At a time when diversity and representation are a major focus in the entertainment industry, it’s important to note that this primarily applies to gender, race, and sexual orientation. As a result, it’s necessary that we broaden this concern to include people with disabilities and differently-abled communities. The upcoming Sundance Now series, This Close, embodies intersectionality as its main characters are gay, female, male, and deaf. Far from being simply “the new deaf show,” This Close is a rich human drama/comedy with complex characters whose hearing disabilities are only a part of who they are.
This Close follows best friends Kate (Shoshannah Stern) and Michael (Josh Feldman), who live in Los Angeles and have different levels of hearing loss. While Michael is profoundly deaf, Kate wears hearing aids and can read lips. Kate is engaged to Danny (Zach Gilford), while Michael is reeling from a recent breakup with fiancé Ryan (Colt Prattes). Kate works at a talent agency, while Michael is a budding graphic novelist.
The first two episodes of This Close premiered in the Episodic category at Sundance and will launch on streaming service Sundance Now on February 14, with one new episode dropping over the following weeks for a six-episode first season. If the series retains the quality of its first two episodes, then This Close will be one of the best new series of 2018, and the reason to subscribe to Sundance Now.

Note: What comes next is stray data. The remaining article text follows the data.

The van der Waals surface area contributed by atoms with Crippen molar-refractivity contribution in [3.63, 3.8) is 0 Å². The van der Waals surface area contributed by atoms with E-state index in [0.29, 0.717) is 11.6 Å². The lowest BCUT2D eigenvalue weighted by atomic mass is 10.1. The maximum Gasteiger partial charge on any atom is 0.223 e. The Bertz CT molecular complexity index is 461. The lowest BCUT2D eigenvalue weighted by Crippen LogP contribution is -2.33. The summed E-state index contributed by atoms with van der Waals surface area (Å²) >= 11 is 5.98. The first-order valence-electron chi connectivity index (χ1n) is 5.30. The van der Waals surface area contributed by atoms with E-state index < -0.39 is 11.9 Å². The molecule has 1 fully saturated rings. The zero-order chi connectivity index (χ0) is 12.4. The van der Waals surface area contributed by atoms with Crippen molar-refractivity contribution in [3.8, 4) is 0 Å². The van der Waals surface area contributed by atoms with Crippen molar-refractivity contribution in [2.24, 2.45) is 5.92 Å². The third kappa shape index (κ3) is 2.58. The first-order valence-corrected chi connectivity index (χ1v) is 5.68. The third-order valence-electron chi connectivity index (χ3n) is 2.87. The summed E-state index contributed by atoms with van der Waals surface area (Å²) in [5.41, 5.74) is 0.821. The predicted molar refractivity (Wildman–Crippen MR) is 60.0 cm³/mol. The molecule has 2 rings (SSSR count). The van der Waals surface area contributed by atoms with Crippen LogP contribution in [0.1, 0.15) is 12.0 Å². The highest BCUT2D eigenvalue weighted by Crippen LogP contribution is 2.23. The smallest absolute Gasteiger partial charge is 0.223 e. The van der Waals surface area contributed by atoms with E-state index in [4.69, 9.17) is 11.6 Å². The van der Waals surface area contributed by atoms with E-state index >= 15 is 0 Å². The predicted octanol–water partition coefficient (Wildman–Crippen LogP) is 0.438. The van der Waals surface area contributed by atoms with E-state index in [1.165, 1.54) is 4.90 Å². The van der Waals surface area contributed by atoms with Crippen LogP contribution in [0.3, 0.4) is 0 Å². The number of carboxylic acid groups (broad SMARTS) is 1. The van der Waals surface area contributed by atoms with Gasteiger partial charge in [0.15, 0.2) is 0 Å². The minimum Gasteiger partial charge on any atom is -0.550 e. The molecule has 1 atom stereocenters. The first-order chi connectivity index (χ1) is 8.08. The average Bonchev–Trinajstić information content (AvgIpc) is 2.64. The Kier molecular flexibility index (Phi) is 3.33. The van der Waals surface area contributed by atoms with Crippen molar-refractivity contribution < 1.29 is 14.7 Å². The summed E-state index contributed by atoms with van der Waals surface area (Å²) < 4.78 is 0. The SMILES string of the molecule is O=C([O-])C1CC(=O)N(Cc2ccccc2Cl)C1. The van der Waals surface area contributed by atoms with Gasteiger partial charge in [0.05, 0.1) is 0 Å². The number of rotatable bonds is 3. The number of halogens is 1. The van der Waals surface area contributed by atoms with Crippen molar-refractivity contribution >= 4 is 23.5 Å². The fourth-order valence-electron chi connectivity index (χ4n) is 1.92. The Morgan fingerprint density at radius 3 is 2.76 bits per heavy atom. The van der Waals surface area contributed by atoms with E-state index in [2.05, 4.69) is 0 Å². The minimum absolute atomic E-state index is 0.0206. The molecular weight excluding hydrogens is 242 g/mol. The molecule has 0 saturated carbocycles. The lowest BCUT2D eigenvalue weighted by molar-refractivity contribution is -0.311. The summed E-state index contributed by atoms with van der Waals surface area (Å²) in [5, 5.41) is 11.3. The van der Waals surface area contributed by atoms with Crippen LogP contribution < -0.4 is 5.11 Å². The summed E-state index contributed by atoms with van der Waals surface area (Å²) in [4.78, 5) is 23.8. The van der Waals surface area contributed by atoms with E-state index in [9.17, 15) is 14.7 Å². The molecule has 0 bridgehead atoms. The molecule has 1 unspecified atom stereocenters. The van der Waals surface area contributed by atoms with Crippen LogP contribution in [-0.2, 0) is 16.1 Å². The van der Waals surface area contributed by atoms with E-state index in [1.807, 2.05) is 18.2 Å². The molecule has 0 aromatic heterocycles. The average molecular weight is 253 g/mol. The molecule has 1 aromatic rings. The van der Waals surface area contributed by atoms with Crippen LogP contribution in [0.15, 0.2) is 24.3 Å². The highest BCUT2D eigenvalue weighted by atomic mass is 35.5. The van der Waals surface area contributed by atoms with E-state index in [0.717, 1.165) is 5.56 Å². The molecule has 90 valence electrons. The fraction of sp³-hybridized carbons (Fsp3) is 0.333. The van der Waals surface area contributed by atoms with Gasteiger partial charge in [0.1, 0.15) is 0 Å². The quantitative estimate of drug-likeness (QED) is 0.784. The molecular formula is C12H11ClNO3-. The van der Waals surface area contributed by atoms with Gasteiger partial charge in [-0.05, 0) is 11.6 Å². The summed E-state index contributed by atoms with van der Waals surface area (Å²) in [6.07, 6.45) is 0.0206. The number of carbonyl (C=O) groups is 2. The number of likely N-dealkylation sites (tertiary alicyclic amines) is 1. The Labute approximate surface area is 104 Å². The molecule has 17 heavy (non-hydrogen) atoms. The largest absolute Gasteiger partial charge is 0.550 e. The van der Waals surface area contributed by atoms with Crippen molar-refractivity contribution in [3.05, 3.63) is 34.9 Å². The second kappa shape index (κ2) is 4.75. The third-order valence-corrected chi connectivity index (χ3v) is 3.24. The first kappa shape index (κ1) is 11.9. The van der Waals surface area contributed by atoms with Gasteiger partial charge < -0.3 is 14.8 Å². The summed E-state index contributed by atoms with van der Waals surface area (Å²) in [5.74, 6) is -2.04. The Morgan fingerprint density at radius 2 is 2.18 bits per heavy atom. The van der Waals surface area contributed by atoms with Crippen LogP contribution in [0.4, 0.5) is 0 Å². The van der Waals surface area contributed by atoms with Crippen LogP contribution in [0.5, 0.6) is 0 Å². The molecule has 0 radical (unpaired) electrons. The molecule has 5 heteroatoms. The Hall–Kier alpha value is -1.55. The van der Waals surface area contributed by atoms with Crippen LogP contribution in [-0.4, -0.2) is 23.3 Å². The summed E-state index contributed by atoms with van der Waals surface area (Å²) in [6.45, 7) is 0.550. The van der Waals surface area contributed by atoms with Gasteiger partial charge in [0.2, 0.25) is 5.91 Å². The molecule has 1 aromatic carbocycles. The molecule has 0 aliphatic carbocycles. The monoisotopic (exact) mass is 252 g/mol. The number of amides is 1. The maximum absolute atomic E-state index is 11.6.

While the lead characters of This Close are deaf, again, it is not a deaf show. The team went to great lengths to craft a compelling drama that builds on the difficulties, micro-aggressions, and discrimination that people with hearing disabilities endure, all without making the series feel “educational.” While most films or TV series cut out all sound to convey a deaf person’s experience, This Close resorts to more complex techniques. Audio levels may drop or sound fuzzy if Kate’s hearing aids stop working, or deep bass may convey the ways Michael “hears” and feels through vibrations. In many cases, difficulties emerge not out of blatant aggression or discrimination (although there is a shocking example of this in the first episode), but from mere ignorance and a lack of awareness of the breadth of this community.
This Close draws the circle of inclusion wide. Director Andrew Ahn (all six episodes) hopes for a more intersectional future in all facets of the entertainment industry. This Close reminds us of the complexities (and beauty) of all our identities. I had the privilege to interview Ahn for Level Ground’s Making It Queer podcast live in Park City. You can listen to our conversation about his work and This Close here.